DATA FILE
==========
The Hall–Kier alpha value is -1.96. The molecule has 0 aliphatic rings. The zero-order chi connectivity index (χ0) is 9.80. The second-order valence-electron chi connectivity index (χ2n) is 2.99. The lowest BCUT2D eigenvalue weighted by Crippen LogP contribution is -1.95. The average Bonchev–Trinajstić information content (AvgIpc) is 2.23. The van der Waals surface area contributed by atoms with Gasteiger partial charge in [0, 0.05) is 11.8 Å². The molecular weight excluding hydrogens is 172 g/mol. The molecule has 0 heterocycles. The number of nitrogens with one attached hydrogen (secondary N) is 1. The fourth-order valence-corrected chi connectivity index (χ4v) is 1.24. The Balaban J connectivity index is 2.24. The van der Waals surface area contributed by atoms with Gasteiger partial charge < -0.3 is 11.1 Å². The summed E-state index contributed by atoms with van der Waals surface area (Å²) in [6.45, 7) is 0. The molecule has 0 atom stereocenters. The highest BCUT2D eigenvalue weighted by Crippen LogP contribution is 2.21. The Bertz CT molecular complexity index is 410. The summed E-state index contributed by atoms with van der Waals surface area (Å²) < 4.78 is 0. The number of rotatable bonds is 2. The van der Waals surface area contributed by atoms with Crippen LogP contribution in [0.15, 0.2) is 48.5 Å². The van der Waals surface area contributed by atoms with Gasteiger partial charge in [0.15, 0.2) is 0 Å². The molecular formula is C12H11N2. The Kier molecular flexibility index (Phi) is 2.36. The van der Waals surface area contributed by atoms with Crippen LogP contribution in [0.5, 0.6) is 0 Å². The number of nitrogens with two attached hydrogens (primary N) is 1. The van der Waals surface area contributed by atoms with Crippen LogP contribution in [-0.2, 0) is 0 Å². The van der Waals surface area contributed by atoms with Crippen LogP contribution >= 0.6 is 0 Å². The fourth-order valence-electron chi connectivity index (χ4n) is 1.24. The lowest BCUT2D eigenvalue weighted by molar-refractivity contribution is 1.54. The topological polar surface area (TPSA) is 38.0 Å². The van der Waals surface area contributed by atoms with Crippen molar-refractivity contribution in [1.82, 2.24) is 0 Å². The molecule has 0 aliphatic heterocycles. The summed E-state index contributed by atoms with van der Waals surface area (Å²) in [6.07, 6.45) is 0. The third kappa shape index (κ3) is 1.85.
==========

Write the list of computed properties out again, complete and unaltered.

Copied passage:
The Hall–Kier alpha value is -1.96. The molecule has 0 aliphatic rings. The zero-order chi connectivity index (χ0) is 9.80. The second-order valence-electron chi connectivity index (χ2n) is 2.99. The lowest BCUT2D eigenvalue weighted by Crippen LogP contribution is -1.95. The average Bonchev–Trinajstić information content (AvgIpc) is 2.23. The van der Waals surface area contributed by atoms with Gasteiger partial charge in [0, 0.05) is 11.8 Å². The molecular weight excluding hydrogens is 172 g/mol. The molecule has 0 heterocycles. The number of nitrogens with one attached hydrogen (secondary N) is 1. The fourth-order valence-corrected chi connectivity index (χ4v) is 1.24. The Balaban J connectivity index is 2.24. The van der Waals surface area contributed by atoms with Gasteiger partial charge < -0.3 is 11.1 Å². The summed E-state index contributed by atoms with van der Waals surface area (Å²) in [6.45, 7) is 0. The molecule has 0 atom stereocenters. The highest BCUT2D eigenvalue weighted by Crippen LogP contribution is 2.21. The Bertz CT molecular complexity index is 410. The summed E-state index contributed by atoms with van der Waals surface area (Å²) < 4.78 is 0. The number of rotatable bonds is 2. The van der Waals surface area contributed by atoms with Crippen LogP contribution in [0.15, 0.2) is 48.5 Å². The van der Waals surface area contributed by atoms with Gasteiger partial charge in [0.15, 0.2) is 0 Å². The molecular formula is C12H11N2. The Kier molecular flexibility index (Phi) is 2.36. The van der Waals surface area contributed by atoms with Crippen LogP contribution in [0.5, 0.6) is 0 Å². The number of nitrogens with two attached hydrogens (primary N) is 1. The van der Waals surface area contributed by atoms with Crippen LogP contribution in [-0.2, 0) is 0 Å². The van der Waals surface area contributed by atoms with Crippen LogP contribution >= 0.6 is 0 Å². The fourth-order valence-electron chi connectivity index (χ4n) is 1.24. The lowest BCUT2D eigenvalue weighted by molar-refractivity contribution is 1.54. The topological polar surface area (TPSA) is 38.0 Å². The van der Waals surface area contributed by atoms with Crippen molar-refractivity contribution in [1.82, 2.24) is 0 Å². The molecule has 0 aliphatic heterocycles. The summed E-state index contributed by atoms with van der Waals surface area (Å²) in [6.07, 6.45) is 0. The third kappa shape index (κ3) is 1.85.